By Jess Baker
After a weekend of surveying Cambanoora Gorge, a local group has discovered a surprisingly large paddle of platypus is living among Killarney residents.
Organised through Killarney Bushcare, group member Barbara George-Jaeggli said the survey of platypus at the Gorge on Sunday 5 September was the first of its kind and produced exciting results.
“We had 16 different pairs of people sitting at different places along the river at the upper Condamine, going into Cambanoora Gorge,” Barbara said.
“We ended up seeing 15 different platypus.”
Barbara said that while the group’s findings indicated the local environment was habitable for platypus, changes will have to be made to increase their chance of breeding success and of survival.
“(Our concerns are) they’re secretive and shy animals, so disturbance is something they don’t like,” she said.
“Increased traffic from four wheel drives, and the sediment they bring up, is a concern.”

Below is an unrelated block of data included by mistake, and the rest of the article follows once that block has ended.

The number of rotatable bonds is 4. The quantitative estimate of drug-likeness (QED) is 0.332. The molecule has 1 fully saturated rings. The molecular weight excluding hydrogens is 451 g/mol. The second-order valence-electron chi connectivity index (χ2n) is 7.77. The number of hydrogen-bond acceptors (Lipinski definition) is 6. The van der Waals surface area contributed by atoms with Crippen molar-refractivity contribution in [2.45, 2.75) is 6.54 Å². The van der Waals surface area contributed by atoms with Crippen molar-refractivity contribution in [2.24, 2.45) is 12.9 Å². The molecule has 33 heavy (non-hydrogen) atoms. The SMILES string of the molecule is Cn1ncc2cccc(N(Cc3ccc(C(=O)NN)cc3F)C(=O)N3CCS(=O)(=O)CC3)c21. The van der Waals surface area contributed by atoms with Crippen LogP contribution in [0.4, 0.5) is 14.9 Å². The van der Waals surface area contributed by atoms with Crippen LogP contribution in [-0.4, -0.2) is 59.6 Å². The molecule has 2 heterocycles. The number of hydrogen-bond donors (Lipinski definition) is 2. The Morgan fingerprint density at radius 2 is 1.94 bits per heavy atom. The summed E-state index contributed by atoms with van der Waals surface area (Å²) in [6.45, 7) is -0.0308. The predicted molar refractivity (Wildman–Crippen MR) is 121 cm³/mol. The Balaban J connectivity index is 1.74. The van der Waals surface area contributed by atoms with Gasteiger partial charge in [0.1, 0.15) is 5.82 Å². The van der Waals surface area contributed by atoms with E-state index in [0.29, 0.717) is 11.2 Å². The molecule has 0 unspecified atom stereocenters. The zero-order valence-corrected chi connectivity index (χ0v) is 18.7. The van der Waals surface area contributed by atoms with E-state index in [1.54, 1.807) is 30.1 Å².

She said drought was also a major threat to local platypus as although the Condamine River never used to dry up, in the last 25 years she had seen it nearly stop running two times.
Climate change and people pumping out of the river were also listed as two of the group’s biggest concerns.
“We really want to raise awareness, not only because they’re threatened, but also because they’re such a nice thing to have in our midst,” Barbara said.
She said Killarney Bushcare would like to see traffic around the Gorge regulated, and Condamine River Road used less by four wheel drives and more by mountain bikes and the like.
“We’re also looking in to getting some funding to do a conservation project,” she said.
More than 40 people attended an information session with Killarney Bushcare and Platypus Watch at Killarney Senior Citizens Hall on Saturday 4 September to learn about protecting platypus, which are considered a near-threatened species.
Barbara said she and the Killarney Bushcare team were amazed at attendance on the day and locals’ interest in the topic.
“We would like to repeat the survey, make it every six months, and make it a real community initiative,” she said.
She said tracking numbers at the Gorge more frequently will help the group understand the threats and challenges platypus currently face in Killarney, so that they can work to eliminate them.